Safety of influenza vaccination during pregnancy


      The purpose of this study was to evaluate the safety of influenza vaccine that is administered in the second or third trimester of gestation.

      Study design

      A retrospective electronic database search of 5 influenza seasons (July 1, 1998, to June 30, 2003) was performed at a large multispecialty clinic in Houston, Texas. Immunization rates were calculated, and outcomes of pregnancy were compared between a cohort of healthy women who received influenza vaccine and a control group of healthy unvaccinated women who were matched by age, month of delivery, and type of medical insurance.


      Among 7183 eligible mother-infant pairs, only 252 pregnant women (3.5%) received the influenza vaccine. Women with medical insurance were more likely to be vaccinated, although the rates for women with chronic underlying conditions were similar to those of healthy women, regardless of insurance status. The mean gestational age at the time of influenza vaccination was 26.1 weeks (range, 14-39 weeks). No serious adverse events occurred within 42 days of vaccination, and there was no difference between the groups in the outcomes of pregnancy (including cesarean delivery and premature delivery) and infant medical conditions from birth to 6 months of age.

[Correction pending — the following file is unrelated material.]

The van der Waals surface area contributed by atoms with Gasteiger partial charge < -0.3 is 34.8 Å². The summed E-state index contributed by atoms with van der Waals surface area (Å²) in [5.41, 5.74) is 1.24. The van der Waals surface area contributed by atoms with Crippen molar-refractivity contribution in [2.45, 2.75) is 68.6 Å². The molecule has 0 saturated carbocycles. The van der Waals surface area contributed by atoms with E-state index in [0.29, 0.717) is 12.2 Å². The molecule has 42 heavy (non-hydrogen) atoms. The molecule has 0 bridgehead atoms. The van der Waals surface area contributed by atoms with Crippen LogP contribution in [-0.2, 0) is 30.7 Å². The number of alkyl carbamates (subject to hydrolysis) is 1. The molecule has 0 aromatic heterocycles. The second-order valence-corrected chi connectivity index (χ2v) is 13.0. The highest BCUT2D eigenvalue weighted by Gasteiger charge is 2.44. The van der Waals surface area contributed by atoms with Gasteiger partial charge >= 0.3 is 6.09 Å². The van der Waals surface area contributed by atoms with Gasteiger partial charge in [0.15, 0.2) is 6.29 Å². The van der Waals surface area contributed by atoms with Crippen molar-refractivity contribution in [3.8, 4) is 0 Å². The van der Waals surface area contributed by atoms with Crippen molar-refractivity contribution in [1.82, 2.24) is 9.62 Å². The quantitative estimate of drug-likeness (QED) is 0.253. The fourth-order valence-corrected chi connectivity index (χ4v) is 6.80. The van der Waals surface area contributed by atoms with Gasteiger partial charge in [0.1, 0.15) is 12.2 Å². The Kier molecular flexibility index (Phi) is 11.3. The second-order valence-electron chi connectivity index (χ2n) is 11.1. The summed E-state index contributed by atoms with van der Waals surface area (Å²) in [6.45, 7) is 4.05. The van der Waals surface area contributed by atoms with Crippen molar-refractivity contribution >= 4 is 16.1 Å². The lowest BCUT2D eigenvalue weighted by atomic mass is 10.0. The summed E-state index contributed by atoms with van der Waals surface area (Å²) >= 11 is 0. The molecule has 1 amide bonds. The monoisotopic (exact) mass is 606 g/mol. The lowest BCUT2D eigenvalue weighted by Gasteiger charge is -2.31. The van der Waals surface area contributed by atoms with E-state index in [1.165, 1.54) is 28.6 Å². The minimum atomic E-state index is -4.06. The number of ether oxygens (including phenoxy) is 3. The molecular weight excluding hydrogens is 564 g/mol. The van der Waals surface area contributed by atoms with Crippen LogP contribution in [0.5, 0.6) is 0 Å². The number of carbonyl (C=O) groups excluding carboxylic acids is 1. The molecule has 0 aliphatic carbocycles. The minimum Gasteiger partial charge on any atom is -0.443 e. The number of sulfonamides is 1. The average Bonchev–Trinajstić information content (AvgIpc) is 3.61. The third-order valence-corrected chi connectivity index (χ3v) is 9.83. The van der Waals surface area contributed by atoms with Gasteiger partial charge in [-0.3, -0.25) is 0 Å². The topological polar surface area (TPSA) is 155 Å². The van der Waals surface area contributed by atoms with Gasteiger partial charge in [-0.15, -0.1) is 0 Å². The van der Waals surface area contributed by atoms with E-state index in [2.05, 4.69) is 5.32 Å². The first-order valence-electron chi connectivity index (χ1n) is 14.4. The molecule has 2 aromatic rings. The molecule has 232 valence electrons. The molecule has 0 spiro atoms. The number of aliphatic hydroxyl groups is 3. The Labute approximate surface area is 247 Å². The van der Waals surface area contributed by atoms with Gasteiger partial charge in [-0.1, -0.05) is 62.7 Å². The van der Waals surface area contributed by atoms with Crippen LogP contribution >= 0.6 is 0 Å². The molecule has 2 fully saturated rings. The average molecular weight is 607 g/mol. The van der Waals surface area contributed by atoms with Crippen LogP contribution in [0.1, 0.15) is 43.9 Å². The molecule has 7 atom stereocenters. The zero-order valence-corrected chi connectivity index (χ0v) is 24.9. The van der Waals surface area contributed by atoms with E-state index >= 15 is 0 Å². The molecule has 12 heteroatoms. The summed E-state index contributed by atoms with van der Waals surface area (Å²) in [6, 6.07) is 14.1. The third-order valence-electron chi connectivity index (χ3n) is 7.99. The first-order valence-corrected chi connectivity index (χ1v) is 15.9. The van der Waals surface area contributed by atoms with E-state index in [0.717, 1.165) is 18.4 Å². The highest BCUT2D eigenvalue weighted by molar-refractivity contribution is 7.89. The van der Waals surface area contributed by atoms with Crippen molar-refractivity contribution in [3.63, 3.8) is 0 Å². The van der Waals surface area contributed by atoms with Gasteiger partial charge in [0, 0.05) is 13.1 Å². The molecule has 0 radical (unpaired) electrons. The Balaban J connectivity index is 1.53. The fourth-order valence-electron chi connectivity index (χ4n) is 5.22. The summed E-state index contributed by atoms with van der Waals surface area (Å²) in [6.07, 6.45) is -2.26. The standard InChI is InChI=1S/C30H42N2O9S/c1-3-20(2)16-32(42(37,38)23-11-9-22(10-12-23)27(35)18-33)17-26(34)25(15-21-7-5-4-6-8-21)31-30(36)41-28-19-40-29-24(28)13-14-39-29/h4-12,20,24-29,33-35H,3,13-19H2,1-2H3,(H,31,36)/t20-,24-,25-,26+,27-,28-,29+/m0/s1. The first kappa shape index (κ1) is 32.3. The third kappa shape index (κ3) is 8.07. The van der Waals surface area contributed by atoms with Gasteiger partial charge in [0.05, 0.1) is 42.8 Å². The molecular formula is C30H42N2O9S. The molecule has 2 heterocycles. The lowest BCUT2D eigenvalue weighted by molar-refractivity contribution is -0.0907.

Influenza vaccine that was administered in the second or third trimester of gestation was safe in this study population.

      Key words

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      Linked Article

      • Safety of influenza vaccination during pregnancy
        American Journal of Obstetrics & GynecologyVol. 194Issue 4
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          To the Editors: We read with interest the study by Munoz et al,1 which compared pregnancy outcomes between 252 women vaccinated with inactivated influenza vaccines (IIV) and 826 matched unvaccinated controls. The authors concluded that IIV is safe when administered in the second or third trimester of gestation; however, they acknowledge that the study population was relatively small.
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